Let us garlands bring, Op.18
Caleno Custure Me
It was a lover and his lass
Take, O take those lips away
O mistress mine
Full fathom five; Where the bee sucks
Who is Sylvia?, D891
Come away, death, Op.6/1
She never told her love
Under the greenwood tree
Pretty ring time; Sweet and twenty
Desdemona’s Song, Op.31/1; Come away, death, Op.29/1; Adieu, good man devil, Op.29/3
Tell me where is Fancy bred
Tell me where is Fancy bred
Songs for Ariel
Sonnet 8; Full fathom five; When daisies pied
When that I was and a little tiny boy
With Shakespeare excerpts read and acted by Eve Best
Ian Bostridge (tenor), Sir Antonio Pappano (piano), Elizabeth Kenny (lute), Adam Walker (flute), Michael Collins (clarinet), Lawrence Power (viola) & Eve Best (actress)
Reviewed by: Peter Reed
Reviewed: 14 November, 2016
Venue: Wigmore Hall, London
This recital was a posh Brush up your Shakespeare, with songs ranging from the late-sixteenth-century to Michael Tippett in 1962. Most of the composers are English, with the mix internationalised by a few German, French, American and Russian examples, varied even more by different accompaniments, mostly on piano, then lute for the group by Shakespeare’s contemporaries, and a trio of flute, clarinet and viola reserved for the Stravinsky set. There was an innovation of a speaker, the actress Eve Best, who read, acted and inter-acted (with the musicians) her way through gobbets of the plays, arranged in relevance to the running order.
It was a bit of a shock when she burst into the back of Wigmore Hall to take her place on the platform, before moving swiftly on through plays including Twelfth Night, The Tempest, Measure for Measure and Othello, with Antonio Pappano joining in with Jessica’s observation (from The Merchant of Venice) that “I am never merry when I hear sweet music”. The texts were mostly familiar, and, by bulking up the recital by twenty minutes or so, gave Ian Bostridge a breather. Initially Eve Best’s contribution was wildly distracting, but at least she reminded you how naturally Shakespeare takes to music – although one “hey nonino” sounds much like another.
Bostridge was on beguiling form. His familiar stage presence moves through intimacy, the illusion of shared confidences and poetic anguish to a chest-out, practical demonstration of voice production. Many of the songs are firmly in baritone territory, where his voice was seductive, full and warm. But it is the extraordinary clarity at the centre of his top voice that presses almost too many emotional buttons at once – that, and his freakish facility at tapering phrases, squeezing tone and leaning in and out of pitch in a style that, like it or not, is forever Bostridge.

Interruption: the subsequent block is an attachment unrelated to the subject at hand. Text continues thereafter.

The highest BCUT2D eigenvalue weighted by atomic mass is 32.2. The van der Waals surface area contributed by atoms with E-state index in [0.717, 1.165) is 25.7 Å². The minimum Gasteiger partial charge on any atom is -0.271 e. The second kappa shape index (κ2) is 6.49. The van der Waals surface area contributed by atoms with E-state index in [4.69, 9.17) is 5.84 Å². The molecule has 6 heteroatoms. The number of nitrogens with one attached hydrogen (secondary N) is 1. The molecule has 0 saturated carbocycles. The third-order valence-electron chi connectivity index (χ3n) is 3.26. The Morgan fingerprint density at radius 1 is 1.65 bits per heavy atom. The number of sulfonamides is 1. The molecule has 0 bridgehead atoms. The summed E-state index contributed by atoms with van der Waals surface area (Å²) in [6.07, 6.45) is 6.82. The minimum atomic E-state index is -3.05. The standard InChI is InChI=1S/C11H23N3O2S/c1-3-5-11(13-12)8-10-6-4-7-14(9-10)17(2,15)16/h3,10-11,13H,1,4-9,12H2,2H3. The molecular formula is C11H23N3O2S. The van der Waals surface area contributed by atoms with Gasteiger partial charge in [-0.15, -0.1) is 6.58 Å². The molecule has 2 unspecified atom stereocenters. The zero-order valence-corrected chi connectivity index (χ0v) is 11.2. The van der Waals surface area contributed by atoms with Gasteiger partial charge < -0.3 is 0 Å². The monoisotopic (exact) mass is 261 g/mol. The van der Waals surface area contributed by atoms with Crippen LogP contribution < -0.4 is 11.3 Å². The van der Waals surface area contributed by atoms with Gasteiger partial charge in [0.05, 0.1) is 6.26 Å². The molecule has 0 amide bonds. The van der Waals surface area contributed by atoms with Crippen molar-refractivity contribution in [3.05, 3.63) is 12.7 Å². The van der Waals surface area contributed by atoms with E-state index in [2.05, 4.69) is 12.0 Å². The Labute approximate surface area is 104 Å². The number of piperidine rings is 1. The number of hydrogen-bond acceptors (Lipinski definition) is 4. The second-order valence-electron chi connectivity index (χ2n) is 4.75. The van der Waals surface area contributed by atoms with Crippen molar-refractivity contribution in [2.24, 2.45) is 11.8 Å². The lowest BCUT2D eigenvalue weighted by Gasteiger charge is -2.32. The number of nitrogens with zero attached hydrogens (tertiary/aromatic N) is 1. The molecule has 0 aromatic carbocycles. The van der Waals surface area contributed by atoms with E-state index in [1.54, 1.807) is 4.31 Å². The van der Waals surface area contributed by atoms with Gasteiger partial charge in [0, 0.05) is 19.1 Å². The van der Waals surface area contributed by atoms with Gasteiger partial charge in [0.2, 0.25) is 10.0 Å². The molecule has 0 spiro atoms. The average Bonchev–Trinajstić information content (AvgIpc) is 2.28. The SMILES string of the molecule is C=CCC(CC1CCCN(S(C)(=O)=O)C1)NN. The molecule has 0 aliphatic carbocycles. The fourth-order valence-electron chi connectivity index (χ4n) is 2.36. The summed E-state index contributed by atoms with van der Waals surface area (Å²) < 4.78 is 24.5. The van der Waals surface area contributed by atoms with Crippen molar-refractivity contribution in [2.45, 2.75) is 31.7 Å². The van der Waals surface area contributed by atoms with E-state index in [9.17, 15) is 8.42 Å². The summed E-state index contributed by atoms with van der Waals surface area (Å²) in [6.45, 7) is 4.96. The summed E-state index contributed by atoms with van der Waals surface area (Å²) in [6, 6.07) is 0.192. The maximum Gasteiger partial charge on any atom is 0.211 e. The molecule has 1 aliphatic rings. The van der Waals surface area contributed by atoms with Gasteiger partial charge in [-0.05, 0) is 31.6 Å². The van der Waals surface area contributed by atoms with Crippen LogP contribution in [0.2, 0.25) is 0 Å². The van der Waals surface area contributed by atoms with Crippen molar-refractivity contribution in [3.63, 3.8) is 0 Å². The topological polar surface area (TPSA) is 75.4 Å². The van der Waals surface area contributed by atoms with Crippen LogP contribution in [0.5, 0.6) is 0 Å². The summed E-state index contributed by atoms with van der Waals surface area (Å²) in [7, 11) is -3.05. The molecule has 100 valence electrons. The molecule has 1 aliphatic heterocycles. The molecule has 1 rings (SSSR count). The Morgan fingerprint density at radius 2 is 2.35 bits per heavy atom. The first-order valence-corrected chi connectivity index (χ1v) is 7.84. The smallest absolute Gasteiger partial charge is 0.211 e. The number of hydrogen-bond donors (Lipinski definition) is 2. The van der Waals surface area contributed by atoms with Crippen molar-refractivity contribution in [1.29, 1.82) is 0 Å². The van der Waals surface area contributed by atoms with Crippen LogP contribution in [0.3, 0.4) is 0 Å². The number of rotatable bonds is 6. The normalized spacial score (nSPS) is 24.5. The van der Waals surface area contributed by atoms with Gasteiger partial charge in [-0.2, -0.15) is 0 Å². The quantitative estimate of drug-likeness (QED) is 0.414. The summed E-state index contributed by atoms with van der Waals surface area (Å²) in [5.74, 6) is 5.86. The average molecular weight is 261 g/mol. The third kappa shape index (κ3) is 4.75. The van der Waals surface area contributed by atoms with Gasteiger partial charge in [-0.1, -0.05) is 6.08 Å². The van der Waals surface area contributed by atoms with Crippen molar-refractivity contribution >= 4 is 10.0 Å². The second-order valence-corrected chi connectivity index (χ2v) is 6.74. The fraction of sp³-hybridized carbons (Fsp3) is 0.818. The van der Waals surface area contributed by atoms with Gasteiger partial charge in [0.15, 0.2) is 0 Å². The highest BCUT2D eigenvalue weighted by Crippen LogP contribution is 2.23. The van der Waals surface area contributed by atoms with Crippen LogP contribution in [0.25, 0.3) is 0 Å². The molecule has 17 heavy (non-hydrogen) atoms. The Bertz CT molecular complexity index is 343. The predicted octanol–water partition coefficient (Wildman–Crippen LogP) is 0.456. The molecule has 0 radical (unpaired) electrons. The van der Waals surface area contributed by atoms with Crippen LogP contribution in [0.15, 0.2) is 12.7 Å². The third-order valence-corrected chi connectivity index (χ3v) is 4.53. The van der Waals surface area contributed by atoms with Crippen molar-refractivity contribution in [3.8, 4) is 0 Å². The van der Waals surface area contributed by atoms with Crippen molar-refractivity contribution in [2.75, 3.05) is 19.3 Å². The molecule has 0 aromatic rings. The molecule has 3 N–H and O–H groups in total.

He was terrific in Finzi’s ‘Fear no more the heat of the sun’, filtering light and shade up high as the piano harmonies unravelled below, and he and Pappano found a strange, awkward eloquence in ‘It was a lover and his lass’. Backed up by the gentle buzz and spread of Elizabeth Kenny’s lute and a lot of spoken excerpts, Bostridge was relaxed and even more intimate in the group of songs by Byrd, Morley and others, and he went to town with expressive distortions and, in John Wilson’s lovely ‘Take O take those lips away’, some shamelessly languishing decorations. Bostridge is a master of seduction by mannerism.
He luxuriated in the morbid romance of Quilter’s ‘Come away, death’, and the sensibility and vocal range of Ivor Gurney’s carefree ‘Under the greenwood tree’ suited him perfectly. His voice darkened and shuddered in Korngold’s setting of Desdemona’s Willow Song, then led us into the opaque misery of his setting of ‘Come away, death’, much more interior than Quilter’s. You could also be torn between Poulenc’s and Britten’s settings of ‘Tell me where is Fancy bred’, between Gallic directness and English nervousness and defter word-painting, both of which Bostridge conveyed with disarming beauty.
Tippett’s Songs for Ariel reminded you that Britten is a less-is-more composer, but Bostridge went deeper and deeper into his baritone for ‘Full fathom five’. There is a hint of separation between voice and accompaniment in Tippett, which sounded more pronounced in the three Stravinsky songs – with Adam Walker, Michael Collins and Lawrence Power luxury casting – the music’s pert angularity at odds with Bostridge’s natural lyricism. Pappano has the gift of using the piano as an extension of speech and a revealer of character, a gift made abundantly clear throughout and summarised in the subtlety of his rippling, urgent playing in Schubert’s ‘Who is Sylvia?’.
Warner Classics has released this programme (without the spoken excerpts) on a lavishly produced CD (Warner Classics 0825646106639).